Eat them for your body: Munching the recommended 2 cups of fruit and 2 1/2 cups of veggies a day reduces your calorie intake and bolsters your immunity. The darker and more colorful, the better! The shades in fruits and vegetables come from phytonutrients, which protect different organs. For example, lutein in greens protects your eyes, while lycopene-packed red tomatoes shield your heart. Color yourself healthy!
For more natural mood boosters go to Self.com.

Wikio

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Aging: Eating Fish May Ward Off Dementia

July 21, 2009
Vital Signs

Many studies have suggested that a diet rich in fish is good for the heart. Now there is new evidence that such a diet may ward off dementia as well. One of the largest efforts to document a connection — and the first such study undertaken in the developing world — has found that older adults in Asia and Latin America were less likely to develop dementia if they regularly consumed fish.

And the more fish they ate, the lower their risk, the report found. The findings appear in the August issue of The American Journal of Clinical Nutrition.

The study, which included 15,000 people 65 and older in China, India, Cuba, Venezuela, Mexico, Peru and the Dominican Republic, found that those who ate fish nearly every day were almost 20 percent less likely to develop dementia than those who ate fish just a few days a week. Adults who ate fish a few days a week were almost 20 percent less likely to develop dementia than those who ate no fish at all.

“There is a gradient effect, so the more fish you eat, the less likely you are to get dementia,” said Dr. Emiliano Albanese, a clinical epidemiologist at King’s College London and the senior author of the study. “Exactly the opposite is true for meat,” he added. “The more meat you eat, the more likely you are to have dementia.” Other studies have shown that red meat in particular may be bad for the brain.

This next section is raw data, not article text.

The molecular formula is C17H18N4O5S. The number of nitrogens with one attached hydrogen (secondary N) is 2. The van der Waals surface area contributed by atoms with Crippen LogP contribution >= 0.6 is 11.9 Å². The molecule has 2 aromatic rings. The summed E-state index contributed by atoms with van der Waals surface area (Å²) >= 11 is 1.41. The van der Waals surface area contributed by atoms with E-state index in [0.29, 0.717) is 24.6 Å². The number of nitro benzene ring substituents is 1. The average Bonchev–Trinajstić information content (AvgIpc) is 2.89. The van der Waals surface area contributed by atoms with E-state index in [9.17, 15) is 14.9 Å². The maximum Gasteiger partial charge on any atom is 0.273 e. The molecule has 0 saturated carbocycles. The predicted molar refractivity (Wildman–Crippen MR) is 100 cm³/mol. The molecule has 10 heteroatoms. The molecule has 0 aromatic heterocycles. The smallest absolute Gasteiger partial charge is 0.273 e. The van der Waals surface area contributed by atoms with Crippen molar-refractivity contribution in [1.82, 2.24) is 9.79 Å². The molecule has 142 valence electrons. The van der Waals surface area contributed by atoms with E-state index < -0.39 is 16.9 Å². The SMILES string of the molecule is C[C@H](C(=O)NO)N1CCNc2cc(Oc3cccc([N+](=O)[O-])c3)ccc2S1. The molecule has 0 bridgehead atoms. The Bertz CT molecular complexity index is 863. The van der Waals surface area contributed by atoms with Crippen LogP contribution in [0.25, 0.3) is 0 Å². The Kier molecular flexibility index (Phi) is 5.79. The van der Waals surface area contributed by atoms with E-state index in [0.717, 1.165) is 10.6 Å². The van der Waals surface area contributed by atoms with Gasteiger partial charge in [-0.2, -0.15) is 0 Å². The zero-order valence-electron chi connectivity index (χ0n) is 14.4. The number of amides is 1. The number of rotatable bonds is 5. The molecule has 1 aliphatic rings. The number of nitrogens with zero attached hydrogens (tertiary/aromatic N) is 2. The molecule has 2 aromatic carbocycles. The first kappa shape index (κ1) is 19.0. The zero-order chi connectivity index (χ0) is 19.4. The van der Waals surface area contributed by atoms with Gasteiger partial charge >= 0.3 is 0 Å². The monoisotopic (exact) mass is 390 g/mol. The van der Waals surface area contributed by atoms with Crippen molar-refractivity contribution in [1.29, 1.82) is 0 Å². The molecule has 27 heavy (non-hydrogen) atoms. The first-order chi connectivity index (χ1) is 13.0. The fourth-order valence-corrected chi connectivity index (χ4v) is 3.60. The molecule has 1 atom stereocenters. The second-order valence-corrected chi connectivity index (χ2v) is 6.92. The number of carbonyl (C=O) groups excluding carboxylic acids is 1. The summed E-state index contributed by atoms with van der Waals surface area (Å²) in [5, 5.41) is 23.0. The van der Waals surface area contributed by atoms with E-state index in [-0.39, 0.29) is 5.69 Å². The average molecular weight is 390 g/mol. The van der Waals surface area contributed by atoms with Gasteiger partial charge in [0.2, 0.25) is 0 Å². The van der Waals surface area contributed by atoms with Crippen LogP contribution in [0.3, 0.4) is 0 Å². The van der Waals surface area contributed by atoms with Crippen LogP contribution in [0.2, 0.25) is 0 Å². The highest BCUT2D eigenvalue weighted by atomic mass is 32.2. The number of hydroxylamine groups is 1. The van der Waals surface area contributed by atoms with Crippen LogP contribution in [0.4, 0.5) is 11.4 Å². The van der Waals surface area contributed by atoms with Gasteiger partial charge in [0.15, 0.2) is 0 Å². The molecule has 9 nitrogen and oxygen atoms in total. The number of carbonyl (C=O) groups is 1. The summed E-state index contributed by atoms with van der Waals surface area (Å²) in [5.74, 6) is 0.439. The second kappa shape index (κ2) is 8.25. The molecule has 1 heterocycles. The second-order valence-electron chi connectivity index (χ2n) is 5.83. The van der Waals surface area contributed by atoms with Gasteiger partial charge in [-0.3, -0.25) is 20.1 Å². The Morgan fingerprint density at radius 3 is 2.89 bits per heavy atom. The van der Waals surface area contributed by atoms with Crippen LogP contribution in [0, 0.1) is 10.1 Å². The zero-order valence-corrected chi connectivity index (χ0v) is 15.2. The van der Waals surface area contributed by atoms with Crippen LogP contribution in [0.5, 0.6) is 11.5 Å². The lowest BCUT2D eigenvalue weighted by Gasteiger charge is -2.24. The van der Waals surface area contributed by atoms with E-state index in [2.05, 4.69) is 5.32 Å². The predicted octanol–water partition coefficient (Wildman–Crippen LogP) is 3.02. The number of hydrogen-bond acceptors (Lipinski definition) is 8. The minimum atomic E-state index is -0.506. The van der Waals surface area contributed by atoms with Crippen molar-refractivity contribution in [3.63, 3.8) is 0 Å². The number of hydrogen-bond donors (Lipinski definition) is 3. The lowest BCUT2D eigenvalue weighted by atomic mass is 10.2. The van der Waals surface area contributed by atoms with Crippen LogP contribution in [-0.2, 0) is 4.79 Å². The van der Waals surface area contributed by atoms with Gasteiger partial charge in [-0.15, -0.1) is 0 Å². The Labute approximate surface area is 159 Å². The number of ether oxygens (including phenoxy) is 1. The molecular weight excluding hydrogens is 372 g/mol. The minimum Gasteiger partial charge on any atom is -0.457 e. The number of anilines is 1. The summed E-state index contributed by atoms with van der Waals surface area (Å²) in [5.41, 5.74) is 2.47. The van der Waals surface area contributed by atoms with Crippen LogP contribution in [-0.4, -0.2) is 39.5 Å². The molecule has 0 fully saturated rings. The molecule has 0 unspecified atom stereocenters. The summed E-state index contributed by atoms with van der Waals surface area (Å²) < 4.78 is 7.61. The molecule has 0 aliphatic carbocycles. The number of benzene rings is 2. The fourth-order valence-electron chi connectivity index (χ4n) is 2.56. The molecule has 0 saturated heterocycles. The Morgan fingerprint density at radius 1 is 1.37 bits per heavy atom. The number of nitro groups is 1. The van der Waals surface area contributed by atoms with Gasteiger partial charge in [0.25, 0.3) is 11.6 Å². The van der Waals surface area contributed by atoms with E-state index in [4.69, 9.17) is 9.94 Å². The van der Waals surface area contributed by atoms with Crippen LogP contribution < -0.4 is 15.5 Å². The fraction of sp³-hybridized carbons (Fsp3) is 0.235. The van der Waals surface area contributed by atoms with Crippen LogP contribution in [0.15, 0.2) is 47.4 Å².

Observational studies in the West also have indicated fish may reduce dementia risk, but there is little evidence as yet from randomized, controlled clinical trials.

http://www.washingtonpost.com/wp-dyn/content/article/2009/07/27/AR2009072700758.html?wpisrc=newsletter

Wikio

>Aging: Eating Fish May Ward Off Dementia

>

July 21, 2009
Vital Signs

Many studies have suggested that a diet rich in fish is good for the heart. Now there is new evidence that such a diet may ward off dementia as well. One of the largest efforts to document a connection — and the first such study undertaken in the developing world — has found that older adults in Asia and Latin America were less likely to develop dementia if they regularly consumed fish.

And the more fish they ate, the lower their risk, the report found. The findings appear in the August issue of The American Journal of Clinical Nutrition.

The study, which included 15,000 people 65 and older in China, India, Cuba, Venezuela, Mexico, Peru and the Dominican Republic, found that those who ate fish nearly every day were almost 20 percent less likely to develop dementia than those who ate fish just a few days a week. Adults who ate fish a few days a week were almost 20 percent less likely to develop dementia than those who ate no fish at all.

“There is a gradient effect, so the more fish you eat, the less likely you are to get dementia,” said Dr. Emiliano Albanese, a clinical epidemiologist at King’s College London and the senior author of the study. “Exactly the opposite is true for meat,” he added. “The more meat you eat, the more likely you are to have dementia.” Other studies have shown that red meat in particular may be bad for the brain.

Observational studies in the West also have indicated fish may reduce dementia risk, but there is little evidence as yet from randomized, controlled clinical trials.

http://www.washingtonpost.com/wp-dyn/content/article/2009/07/27/AR2009072700758.html?wpisrc=newsletter

Wikio